Are we in a financial bubble? Yes of course, we always are, but this one is different!

Many will be forgiven for feeling and being confused by the constant divergent chatter over market bubbles. 

Yes, we are in a bubble: I believe an extreme one in fact, but the natural state of the financial world relative to the economic is always one of a bubble; asset markets are always discounting the future, and the money supply that creates demand for assets and also goods and services has been growing for some time, as has the economy.  If a market is priced at x times historical earnings it is discounting future earnings and by doing so providing a valuable medium, or at least should be, for financing new investment and for facilitating the transfer of assets.   As the economy grows, so will assets and their prices and so will the bubble….and the bubble is the difference between now and future cash flows and the pricing of those cash flows. 

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Calls for higher inflation targets

In a recent post,”There’s nothing left-wing about a higher inflation target”, Tony Yates called for an increase in the Bank of England’s inflation target from 2% to 4%.  Raising the inflation target for some reason would allow for higher interest rates that would provide the necessary leeway to combat economic downturns without being hemmed in by the zero lower bound.

While I do not necessarily agree with the statement I do agree with the dynamics that quite possibly underlie it.   Yes, if the inflation target had been higher central banks may not have been as aggressive keeping inflation under control and possibly inflation may not have fallen to current levels.   Interest rates may therefore not have trended down from the early 1990s to their pre crisis levels.

If interest rates had not moved downwards over this period then it is likely that we would have seen much less asset focussed debt creation and the foundations of the crisis that led to a precipitous immediate drop in growth and weaker growth post crisis would likely  have been somewhat curtailed.   The fact interest rates are hemmed in at the lower bound though has more to do with the dynamics of high levels of debt and their relationship with high asset values amidst the constraints of low economic/income growth.  In other words it is the past that has the greater weight, not the future.  So yes, clearly, without the debt accumulation and with higher interest rates we would possibly not be at this particular chokehold. 

But, interest rates did not fall solely because inflation fell, they fell because growth rates were also falling and because of a number of financial shocks to growth starting in the late 1990s.   In a sense interest rates fell to stimulate growth and anything that stimulates growth also risks stimulating inflation.   That it did not is a very moot point.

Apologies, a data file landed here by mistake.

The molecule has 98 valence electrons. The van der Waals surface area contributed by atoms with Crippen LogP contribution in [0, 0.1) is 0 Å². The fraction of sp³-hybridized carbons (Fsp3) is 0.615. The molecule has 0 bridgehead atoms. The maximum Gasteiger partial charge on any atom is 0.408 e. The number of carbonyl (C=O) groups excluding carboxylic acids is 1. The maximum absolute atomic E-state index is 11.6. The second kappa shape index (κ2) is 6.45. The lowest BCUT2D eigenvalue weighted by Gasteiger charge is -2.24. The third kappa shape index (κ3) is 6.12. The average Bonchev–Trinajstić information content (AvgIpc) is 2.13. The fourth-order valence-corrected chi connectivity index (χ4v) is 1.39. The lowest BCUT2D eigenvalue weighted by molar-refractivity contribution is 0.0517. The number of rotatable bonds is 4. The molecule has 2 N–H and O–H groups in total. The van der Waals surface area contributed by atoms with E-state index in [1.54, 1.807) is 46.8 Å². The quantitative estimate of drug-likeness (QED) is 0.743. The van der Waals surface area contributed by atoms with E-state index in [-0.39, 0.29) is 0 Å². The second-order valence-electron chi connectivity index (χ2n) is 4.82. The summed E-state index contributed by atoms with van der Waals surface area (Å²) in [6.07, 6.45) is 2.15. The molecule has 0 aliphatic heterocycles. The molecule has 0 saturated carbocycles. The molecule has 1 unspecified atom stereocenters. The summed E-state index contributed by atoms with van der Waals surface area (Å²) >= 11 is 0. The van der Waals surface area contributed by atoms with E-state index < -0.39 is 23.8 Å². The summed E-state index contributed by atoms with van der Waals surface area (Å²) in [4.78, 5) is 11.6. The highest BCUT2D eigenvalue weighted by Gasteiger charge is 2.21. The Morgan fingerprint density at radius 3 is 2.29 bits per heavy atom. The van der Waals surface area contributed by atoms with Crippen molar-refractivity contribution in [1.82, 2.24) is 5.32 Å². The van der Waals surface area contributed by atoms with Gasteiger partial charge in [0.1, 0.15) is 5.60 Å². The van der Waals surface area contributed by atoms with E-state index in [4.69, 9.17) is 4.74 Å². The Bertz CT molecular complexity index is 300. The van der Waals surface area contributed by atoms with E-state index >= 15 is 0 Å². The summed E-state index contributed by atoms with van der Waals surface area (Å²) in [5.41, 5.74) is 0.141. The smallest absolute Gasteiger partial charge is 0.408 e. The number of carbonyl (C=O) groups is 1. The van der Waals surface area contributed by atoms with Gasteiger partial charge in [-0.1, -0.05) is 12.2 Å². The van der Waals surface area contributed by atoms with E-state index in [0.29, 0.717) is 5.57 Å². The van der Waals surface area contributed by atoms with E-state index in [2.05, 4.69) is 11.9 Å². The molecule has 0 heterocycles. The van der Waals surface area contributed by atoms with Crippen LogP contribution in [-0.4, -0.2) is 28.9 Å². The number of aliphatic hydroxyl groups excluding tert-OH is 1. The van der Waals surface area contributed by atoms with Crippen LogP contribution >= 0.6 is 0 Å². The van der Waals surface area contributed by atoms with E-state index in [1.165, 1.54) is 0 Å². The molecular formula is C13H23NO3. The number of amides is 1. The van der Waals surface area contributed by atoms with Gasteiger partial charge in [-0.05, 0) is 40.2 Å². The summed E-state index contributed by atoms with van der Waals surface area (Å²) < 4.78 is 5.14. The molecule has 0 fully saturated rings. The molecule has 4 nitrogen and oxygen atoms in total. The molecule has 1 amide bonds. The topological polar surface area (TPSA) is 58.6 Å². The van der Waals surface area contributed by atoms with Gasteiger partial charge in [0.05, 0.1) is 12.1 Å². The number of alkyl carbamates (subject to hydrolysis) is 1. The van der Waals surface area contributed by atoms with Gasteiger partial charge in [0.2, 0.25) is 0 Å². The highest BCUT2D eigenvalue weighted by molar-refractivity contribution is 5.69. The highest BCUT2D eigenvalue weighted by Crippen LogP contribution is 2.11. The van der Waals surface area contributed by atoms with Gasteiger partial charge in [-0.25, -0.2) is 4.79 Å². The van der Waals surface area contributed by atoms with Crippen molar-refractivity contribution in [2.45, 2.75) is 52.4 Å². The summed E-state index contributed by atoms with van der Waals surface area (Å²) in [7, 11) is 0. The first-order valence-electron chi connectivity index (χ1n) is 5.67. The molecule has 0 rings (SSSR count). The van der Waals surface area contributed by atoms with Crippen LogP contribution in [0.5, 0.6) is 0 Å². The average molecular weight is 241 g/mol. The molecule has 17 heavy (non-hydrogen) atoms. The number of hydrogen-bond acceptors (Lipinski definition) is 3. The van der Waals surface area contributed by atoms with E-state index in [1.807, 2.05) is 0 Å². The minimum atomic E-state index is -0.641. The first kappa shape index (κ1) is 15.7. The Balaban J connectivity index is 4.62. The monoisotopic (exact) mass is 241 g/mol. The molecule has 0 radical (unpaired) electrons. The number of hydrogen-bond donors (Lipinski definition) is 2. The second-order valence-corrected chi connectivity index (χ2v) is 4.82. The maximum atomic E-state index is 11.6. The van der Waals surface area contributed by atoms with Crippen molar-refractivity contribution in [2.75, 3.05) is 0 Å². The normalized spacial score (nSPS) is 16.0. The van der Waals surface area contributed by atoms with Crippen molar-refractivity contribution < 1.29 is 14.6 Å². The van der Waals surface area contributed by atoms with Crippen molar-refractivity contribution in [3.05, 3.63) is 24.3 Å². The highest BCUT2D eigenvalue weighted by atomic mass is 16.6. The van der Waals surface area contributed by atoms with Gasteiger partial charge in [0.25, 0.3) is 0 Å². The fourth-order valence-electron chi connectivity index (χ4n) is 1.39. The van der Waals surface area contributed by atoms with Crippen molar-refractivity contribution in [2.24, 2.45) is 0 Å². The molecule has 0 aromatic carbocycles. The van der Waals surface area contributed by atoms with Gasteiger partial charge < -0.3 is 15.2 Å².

In reality, all other things being equal, where inflation is caused by imbalances between supply and demand, the higher the inflation target you have the lower the interest rate target, and since I believe that lower interest rates have helped foster successive financial bubbles I am concerned over the integrity of higher inflation targets per se given the dynamics.   I would have preferred higher interest rate targets and less monetary stimulus even if this had meant a lower growth trajectory.   I can see little wrong with low inflation within a structurally stable economic framework.   

But let us suppose the argument is one of expectations and by raising the Bank’s own inflation targets so will the general public.  I think if this was the case the article should have clearly expressed it.  I do not personally feel that today’s deflation is led by individuals delaying expenditure in the expectation of lower prices tomorrow, although this does not mean it could not start to happen.   The question is, after all the best efforts of central banks the world over to stimulate growth over the last 20 years have led to the present moment in time of low interest rates and falling prices, how will putting an expectation of higher inflation into CB policy actually raise both inflation and interest rates?

Perhaps by raising inflation expectations we may cause consumers to spend more and save less.   But this assumes that people are spending less than they are capable of (the wealthy “1%” perhaps, but do they need to spend more?) as well as the fact that deflation is impacting the saving/spending decisions of consumers. 

Personally I would rather have seen a higher interest rate framework and reduced asset focussed money supply growth with lower potential inflation implications than the situation we are currently in.  It has less to do with inflation and more to do with structural economic integrity.   Trying to stimulate expenditure via every manner possible has led us into all sorts of problems.

A look at final Q3 GDP..was it really that strong? And what of the Frame?

One of the risks with short term data points is being fooled by their randomness.  I believe the US economic engine is slowing down and that weight of the past remains a significant head wind!

A number superlatives are cropping up re final Q3 GDP numbers:”fastest pace since Q3 2003” and others…

But what of the frame?   If we look at the average increase in real GDP over the last 4 quarters (average change in GDP over 4Qs/average GDP in prior 4 quarters) we see that real GDP growth is relatively low in an historical context and it is unclear whether the current trend is either a bounce back from earlier weakness or a position of growing strength.